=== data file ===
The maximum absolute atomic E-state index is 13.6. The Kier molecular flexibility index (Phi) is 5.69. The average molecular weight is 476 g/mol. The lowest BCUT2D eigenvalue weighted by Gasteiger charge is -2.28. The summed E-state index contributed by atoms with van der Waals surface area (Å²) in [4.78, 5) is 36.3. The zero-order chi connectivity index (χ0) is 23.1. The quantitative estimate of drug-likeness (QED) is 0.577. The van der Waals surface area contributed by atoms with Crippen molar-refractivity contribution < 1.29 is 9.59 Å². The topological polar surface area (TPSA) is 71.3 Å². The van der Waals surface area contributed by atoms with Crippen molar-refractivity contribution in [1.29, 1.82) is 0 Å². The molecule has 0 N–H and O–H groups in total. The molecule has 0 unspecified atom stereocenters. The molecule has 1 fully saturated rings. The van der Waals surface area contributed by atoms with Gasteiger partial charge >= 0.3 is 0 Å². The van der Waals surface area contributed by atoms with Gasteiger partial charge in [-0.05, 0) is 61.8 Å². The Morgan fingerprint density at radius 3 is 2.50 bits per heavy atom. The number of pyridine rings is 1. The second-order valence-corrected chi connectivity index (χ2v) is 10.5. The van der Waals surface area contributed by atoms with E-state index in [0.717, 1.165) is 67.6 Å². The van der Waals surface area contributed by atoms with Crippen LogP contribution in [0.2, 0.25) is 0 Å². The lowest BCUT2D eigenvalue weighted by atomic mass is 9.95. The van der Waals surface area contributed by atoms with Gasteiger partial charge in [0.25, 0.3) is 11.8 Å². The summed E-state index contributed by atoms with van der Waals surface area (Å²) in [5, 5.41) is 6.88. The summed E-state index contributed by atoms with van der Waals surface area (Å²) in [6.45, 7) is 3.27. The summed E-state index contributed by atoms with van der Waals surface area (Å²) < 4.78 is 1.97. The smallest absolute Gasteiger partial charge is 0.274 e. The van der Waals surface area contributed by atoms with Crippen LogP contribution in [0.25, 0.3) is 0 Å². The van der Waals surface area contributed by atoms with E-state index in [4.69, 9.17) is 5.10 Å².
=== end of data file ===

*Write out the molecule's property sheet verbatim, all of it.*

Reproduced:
The maximum absolute atomic E-state index is 13.6. The Kier molecular flexibility index (Phi) is 5.69. The average molecular weight is 476 g/mol. The lowest BCUT2D eigenvalue weighted by Gasteiger charge is -2.28. The summed E-state index contributed by atoms with van der Waals surface area (Å²) in [4.78, 5) is 36.3. The zero-order chi connectivity index (χ0) is 23.1. The quantitative estimate of drug-likeness (QED) is 0.577. The van der Waals surface area contributed by atoms with Crippen molar-refractivity contribution < 1.29 is 9.59 Å². The topological polar surface area (TPSA) is 71.3 Å². The van der Waals surface area contributed by atoms with Crippen molar-refractivity contribution in [1.29, 1.82) is 0 Å². The molecule has 0 N–H and O–H groups in total. The molecule has 0 unspecified atom stereocenters. The molecule has 1 fully saturated rings. The van der Waals surface area contributed by atoms with Gasteiger partial charge >= 0.3 is 0 Å². The van der Waals surface area contributed by atoms with Gasteiger partial charge in [-0.05, 0) is 61.8 Å². The Morgan fingerprint density at radius 3 is 2.50 bits per heavy atom. The number of pyridine rings is 1. The second-order valence-corrected chi connectivity index (χ2v) is 10.5. The van der Waals surface area contributed by atoms with E-state index in [0.717, 1.165) is 67.6 Å². The van der Waals surface area contributed by atoms with Crippen LogP contribution in [0.2, 0.25) is 0 Å². The lowest BCUT2D eigenvalue weighted by atomic mass is 9.95. The van der Waals surface area contributed by atoms with Gasteiger partial charge in [0.25, 0.3) is 11.8 Å². The summed E-state index contributed by atoms with van der Waals surface area (Å²) in [5, 5.41) is 6.88. The summed E-state index contributed by atoms with van der Waals surface area (Å²) in [6.45, 7) is 3.27. The summed E-state index contributed by atoms with van der Waals surface area (Å²) < 4.78 is 1.97. The smallest absolute Gasteiger partial charge is 0.274 e. The van der Waals surface area contributed by atoms with Crippen LogP contribution in [0.25, 0.3) is 0 Å². The van der Waals surface area contributed by atoms with E-state index in [4.69, 9.17) is 5.10 Å².